The real value of GPS begins to emerge when you consider a GPS receiver’s ability to compare where it is now with where it was moments or hours or days ago. When you begin to move, a GPS springs to life. It announces your directional bearing, average speed, approximate altitude, the estimated time en route to a named destination, the degree to which you’re adhering to a planned path, and the distance to your destination—in short, it calibrates the dimensions of your dynamism or the dynamism of anything you attach it to, from a delivery truck to an outcropping of the Earth’s crust. A navigator’s task has always been to plot his current position, compare it to his previous day’s position, and deduce from those two points some idea of tomorrow’s position. These are the functions inherent, and almost instantly accessible, in a dynamic tracking system like GPS. It’s no wonder GPS has rapidly made its way into the navigation stations of recreational boats and commercial ships alike, replacing older electronic navigation systems as well as celestial navigation.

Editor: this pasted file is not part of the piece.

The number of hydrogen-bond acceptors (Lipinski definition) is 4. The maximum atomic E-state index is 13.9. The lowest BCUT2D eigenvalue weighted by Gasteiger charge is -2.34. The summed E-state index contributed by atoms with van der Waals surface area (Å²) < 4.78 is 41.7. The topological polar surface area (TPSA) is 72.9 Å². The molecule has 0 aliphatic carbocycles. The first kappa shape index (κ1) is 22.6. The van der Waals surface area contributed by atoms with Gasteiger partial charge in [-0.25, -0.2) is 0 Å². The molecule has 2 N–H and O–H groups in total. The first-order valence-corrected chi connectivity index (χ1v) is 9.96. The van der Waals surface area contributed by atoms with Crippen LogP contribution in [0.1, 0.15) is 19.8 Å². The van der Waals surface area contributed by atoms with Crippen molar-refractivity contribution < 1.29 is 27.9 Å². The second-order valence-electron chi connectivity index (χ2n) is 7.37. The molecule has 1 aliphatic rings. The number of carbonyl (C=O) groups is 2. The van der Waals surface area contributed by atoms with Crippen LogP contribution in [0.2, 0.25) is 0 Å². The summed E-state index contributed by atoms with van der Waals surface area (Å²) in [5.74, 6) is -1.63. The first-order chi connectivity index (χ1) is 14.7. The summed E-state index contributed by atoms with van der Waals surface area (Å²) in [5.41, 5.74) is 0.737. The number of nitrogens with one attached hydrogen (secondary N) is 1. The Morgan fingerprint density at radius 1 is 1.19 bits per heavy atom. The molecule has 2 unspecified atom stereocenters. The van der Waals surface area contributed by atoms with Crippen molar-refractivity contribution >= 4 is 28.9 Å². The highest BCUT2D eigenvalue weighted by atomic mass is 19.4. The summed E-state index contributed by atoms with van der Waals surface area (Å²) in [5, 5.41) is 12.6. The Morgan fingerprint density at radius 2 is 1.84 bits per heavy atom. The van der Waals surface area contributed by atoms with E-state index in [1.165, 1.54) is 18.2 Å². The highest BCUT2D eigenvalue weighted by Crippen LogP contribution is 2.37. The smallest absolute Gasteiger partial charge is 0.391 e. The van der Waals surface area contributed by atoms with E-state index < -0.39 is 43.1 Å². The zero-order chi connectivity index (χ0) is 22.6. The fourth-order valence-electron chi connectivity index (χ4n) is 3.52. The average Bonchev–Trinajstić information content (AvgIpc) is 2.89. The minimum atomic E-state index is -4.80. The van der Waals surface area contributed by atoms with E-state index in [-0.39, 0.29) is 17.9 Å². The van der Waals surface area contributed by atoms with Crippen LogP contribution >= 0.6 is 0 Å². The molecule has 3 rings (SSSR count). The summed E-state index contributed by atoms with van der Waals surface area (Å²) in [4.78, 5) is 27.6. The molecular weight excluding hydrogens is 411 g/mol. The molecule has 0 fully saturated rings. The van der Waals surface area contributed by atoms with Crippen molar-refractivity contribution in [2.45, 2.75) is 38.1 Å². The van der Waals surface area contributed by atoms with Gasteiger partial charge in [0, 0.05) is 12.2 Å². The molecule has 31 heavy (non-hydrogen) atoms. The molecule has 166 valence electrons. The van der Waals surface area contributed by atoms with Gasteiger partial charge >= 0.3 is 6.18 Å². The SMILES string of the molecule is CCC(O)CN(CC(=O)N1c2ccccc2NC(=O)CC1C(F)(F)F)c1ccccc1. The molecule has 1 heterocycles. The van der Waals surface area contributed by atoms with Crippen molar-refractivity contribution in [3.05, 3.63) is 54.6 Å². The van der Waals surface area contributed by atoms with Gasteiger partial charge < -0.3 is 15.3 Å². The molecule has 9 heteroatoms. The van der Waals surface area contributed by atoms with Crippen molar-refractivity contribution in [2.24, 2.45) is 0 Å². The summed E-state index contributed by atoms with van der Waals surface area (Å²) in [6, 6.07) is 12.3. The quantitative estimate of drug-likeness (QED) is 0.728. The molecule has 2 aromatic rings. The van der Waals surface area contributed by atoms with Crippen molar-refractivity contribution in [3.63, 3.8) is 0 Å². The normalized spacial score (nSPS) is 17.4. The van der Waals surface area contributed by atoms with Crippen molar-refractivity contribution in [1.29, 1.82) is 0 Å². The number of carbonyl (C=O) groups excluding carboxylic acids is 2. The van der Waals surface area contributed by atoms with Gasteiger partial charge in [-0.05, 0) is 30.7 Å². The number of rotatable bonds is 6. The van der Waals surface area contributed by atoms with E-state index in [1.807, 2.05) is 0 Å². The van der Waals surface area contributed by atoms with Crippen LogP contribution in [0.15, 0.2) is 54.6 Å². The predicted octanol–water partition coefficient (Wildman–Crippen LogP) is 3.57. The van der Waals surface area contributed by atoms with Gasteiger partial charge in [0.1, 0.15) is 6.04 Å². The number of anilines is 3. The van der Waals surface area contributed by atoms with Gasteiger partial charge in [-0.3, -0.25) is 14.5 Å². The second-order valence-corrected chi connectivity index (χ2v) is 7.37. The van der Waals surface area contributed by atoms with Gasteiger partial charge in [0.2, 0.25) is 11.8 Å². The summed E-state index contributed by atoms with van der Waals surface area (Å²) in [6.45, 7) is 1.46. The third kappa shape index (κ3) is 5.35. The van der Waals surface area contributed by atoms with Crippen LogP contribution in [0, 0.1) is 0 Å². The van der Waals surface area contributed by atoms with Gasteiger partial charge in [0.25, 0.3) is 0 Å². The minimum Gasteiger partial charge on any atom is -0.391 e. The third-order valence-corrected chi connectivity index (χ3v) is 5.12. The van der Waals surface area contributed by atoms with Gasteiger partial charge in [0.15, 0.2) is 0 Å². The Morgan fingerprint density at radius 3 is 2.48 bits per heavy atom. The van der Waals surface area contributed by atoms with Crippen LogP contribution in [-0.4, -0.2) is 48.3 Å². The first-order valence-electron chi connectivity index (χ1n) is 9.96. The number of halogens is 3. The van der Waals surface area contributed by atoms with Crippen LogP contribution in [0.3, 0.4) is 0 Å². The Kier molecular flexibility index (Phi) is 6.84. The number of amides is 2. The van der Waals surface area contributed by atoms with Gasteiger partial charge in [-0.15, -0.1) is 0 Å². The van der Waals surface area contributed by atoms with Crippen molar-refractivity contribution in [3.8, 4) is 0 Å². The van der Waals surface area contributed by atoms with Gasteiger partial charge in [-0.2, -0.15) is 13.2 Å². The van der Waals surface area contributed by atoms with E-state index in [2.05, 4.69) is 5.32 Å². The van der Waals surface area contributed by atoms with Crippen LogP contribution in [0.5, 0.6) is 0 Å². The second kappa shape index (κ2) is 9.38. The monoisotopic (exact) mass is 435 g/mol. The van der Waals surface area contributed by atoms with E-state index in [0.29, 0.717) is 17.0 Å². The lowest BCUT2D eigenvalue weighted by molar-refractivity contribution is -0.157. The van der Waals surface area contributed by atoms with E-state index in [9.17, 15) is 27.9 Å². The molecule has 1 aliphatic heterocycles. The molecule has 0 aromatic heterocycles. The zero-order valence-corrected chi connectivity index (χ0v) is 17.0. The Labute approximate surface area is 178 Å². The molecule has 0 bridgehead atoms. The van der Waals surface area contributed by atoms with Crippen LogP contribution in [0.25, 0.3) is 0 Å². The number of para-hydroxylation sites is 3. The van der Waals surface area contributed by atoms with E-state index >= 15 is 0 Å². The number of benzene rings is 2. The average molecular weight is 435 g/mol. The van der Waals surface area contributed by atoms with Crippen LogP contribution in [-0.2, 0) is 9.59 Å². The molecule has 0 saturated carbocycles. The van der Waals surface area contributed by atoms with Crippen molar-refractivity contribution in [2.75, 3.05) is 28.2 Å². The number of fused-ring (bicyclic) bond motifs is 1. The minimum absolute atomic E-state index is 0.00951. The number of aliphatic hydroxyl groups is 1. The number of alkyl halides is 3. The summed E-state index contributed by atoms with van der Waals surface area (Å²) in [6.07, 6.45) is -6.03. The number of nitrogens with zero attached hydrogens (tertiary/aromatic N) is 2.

But for civilian GPS users, there is a catch. The system is purposely compromised, its accuracy intentionally degraded. GPS was designed, as the responsible federal agencies are careful to remind us, to serve “as a dual-use system with the primary purpose of enhancing the effectiveness of U.S. and allied military forces.” One way to do that is to de-enhance everyone else’s effectiveness—to deny nonmilitary users and foreign adversaries the kind of accuracy that military users enjoy, which in all kinds of targeting weapons is a difference of dozens of feet. This has been done by selectively and intermittently introducing error into the information GPS satellites dispense to receivers lacking access to the military’s encrypted signals—in other words, to the receivers you and I can buy. One of the many ironies of GPS, however, is that a system designed mainly for military use and developed through the Defense Department at a cost of more than $10 billion has been engulfed by the commercial market. The result is that Selective Availability, as GPS’s intentional error is called, will most likely be phased out within the next decade. At the moment, however, the President is committed only to “make an annual determination on continued use of GPS Selective Availability.”